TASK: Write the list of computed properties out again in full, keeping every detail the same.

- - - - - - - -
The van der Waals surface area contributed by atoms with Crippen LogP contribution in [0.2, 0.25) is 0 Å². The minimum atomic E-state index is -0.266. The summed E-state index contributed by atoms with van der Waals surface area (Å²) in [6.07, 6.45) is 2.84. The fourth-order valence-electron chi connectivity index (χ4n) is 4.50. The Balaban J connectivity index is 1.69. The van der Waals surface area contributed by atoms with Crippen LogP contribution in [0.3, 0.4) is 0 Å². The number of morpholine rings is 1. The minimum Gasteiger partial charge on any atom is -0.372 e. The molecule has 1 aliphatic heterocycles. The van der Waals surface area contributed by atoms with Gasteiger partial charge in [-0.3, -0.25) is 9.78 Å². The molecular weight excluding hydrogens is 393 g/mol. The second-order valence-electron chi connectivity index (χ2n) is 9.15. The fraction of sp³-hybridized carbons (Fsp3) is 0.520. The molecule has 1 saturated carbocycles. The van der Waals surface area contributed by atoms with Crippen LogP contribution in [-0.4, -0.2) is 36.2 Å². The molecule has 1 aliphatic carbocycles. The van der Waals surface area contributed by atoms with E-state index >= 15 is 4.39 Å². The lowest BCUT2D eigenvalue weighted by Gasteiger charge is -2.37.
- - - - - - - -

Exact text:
The van der Waals surface area contributed by atoms with Crippen LogP contribution in [0.2, 0.25) is 0 Å². The minimum atomic E-state index is -0.266. The summed E-state index contributed by atoms with van der Waals surface area (Å²) in [6.07, 6.45) is 2.84. The fourth-order valence-electron chi connectivity index (χ4n) is 4.50. The Balaban J connectivity index is 1.69. The van der Waals surface area contributed by atoms with Crippen LogP contribution in [0.3, 0.4) is 0 Å². The number of morpholine rings is 1. The minimum Gasteiger partial charge on any atom is -0.372 e. The molecule has 1 aliphatic heterocycles. The van der Waals surface area contributed by atoms with Gasteiger partial charge in [-0.3, -0.25) is 9.78 Å². The molecular weight excluding hydrogens is 393 g/mol. The second-order valence-electron chi connectivity index (χ2n) is 9.15. The fraction of sp³-hybridized carbons (Fsp3) is 0.520. The molecule has 1 saturated carbocycles. The van der Waals surface area contributed by atoms with Crippen LogP contribution in [-0.4, -0.2) is 36.2 Å². The molecule has 1 aliphatic carbocycles. The van der Waals surface area contributed by atoms with E-state index >= 15 is 4.39 Å². The lowest BCUT2D eigenvalue weighted by Gasteiger charge is -2.37.